Down at the Indian Gardern


"Hey, nice ass!"



One last look as we head back up to the south rim


We made great time getting to the Garden, covering 4.5 miles and about 4500 feet in elevation drop in about 2.5 hours.  At around 10am the temps in the Garden were around 80 degrees so we thought it best to turn around and head back up as quickly as possible,  to avoid the peak sun and heat that was already starting to beat down on us.

We were about a mile into the return trip when the sky suddenly turned black.  The air had turned cool and a light rain began to fall.  I had hoped that it was just a light storm coming through that cool us off and quickly pass. That’s when the hail started.

Being exposed on a canyon trail in the middle of a hail storm, with the nearest shelter almost a mile away, is not as fun as it sounds.  Okay, it’s not fun at all.   We got pelted and pummeled by hail the size gum balls.  All we could do was hug the wall of the canyon and try and shield ourselves from the hail with as best we could with rain shells and garbage bags.

And it kept coming too. Wave after wave of storms would hit us, separated by minutes of blue skies, each worse than the one before it.   At one point had to take shelter under a small cliff and watch as it turned into muddy waterfall in front of us.

And the thunder and lightning.  Wow.  You’ve never experienced thunder until you’ve felt it through the cliffs of solid rock and echo up canyon walls.   If we weren’t awe stuck before, we sure were now!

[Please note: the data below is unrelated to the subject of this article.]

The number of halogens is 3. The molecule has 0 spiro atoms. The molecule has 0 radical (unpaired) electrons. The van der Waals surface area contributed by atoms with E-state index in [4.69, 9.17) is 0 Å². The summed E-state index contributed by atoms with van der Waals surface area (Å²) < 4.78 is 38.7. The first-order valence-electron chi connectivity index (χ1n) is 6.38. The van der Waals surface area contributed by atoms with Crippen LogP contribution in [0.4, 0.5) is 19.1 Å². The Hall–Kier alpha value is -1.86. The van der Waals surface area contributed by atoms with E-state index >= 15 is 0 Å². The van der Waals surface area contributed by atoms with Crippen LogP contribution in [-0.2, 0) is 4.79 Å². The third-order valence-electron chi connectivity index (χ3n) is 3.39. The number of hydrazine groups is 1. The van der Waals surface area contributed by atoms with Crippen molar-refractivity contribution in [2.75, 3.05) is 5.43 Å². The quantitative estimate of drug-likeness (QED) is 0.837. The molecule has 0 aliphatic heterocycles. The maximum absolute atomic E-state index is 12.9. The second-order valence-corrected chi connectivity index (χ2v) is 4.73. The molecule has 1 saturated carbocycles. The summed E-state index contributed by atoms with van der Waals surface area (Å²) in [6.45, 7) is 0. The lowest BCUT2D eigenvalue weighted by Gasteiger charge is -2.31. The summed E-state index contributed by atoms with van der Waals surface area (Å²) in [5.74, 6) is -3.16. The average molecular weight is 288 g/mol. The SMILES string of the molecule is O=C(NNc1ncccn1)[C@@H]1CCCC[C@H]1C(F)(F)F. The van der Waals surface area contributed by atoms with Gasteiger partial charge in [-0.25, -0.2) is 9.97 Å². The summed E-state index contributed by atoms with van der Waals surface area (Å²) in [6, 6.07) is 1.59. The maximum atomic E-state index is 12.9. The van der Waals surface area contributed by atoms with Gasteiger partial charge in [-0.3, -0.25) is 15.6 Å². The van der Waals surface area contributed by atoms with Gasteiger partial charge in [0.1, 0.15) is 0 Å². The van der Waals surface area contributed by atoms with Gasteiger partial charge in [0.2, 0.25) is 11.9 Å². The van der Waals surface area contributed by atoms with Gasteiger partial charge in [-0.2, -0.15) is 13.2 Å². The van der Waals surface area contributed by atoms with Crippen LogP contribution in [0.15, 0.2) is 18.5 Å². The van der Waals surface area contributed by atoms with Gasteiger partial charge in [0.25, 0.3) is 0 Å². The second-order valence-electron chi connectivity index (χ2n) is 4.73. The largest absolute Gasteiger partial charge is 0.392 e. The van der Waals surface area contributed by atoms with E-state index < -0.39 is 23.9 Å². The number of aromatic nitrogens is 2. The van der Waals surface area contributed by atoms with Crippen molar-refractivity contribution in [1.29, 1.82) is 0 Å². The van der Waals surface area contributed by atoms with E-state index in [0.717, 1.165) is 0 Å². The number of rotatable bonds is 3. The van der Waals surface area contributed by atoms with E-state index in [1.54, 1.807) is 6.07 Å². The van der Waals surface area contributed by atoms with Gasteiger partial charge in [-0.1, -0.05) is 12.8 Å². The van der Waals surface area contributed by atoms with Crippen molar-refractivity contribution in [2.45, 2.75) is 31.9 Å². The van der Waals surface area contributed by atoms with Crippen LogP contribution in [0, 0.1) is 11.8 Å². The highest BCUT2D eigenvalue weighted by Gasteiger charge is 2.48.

Oh yeah, and when it rains in the Grand Canyon, a lot of weird stuff happens.  Stuff like trails turning into rivers.  And canyon walls turning into raging waterfalls plunging hundreds of feet down below.   I would have taken more pictures, but I was trying really hard to focus on not being swept to our early demise.

But, after crossing some newly made rivers and waterfalls, traversing the landslides that wiped out some of the trail and slogging up the soggy trail, we finally made it back to the top, right as the strongest wave of storms was about to hit. PHEW!!



Hard to tell here, but that's a river. Of mud.


Yah, that river/waterfall wasn't there before.



Lessons learned here:

1.  Always pack better rain gear if you’re going to hike during monsoon season.  A garbage bag and a mesh baseball cap won’t do.  (funny that my wife, who picked up a nice rain shell and a wide-brimmed at REI was better prepared than I was!)

2. Leave earlier.  We didn’t get hiking till almost 8am.  We should have left at 5:30am like we originally planned.  Though not as common as in the afternoon, monsoon storms can pop up as early as 11am (such as in our case)

3. Hail hurts:

Pack better rain gear. Dummy.

4. Even though we got soaked and pelted with hail, I’d still do it all over again. The hike in the canyon was epic.  Even the wife, who’s not as big on hiking as I am, loved it.  The giant thunderstorms, while frightening, were also incredible to witness.   And oh yeah, checked another thing off the bucket list!

Once back at the lodge we dried off, changed clothes and jumped back in the rental to make the two hour drive to Sedona which, believe it or no, was even more beautiful than the Grand Canyon.  But that’s a story for another day.

Till then, stay day and happy trails!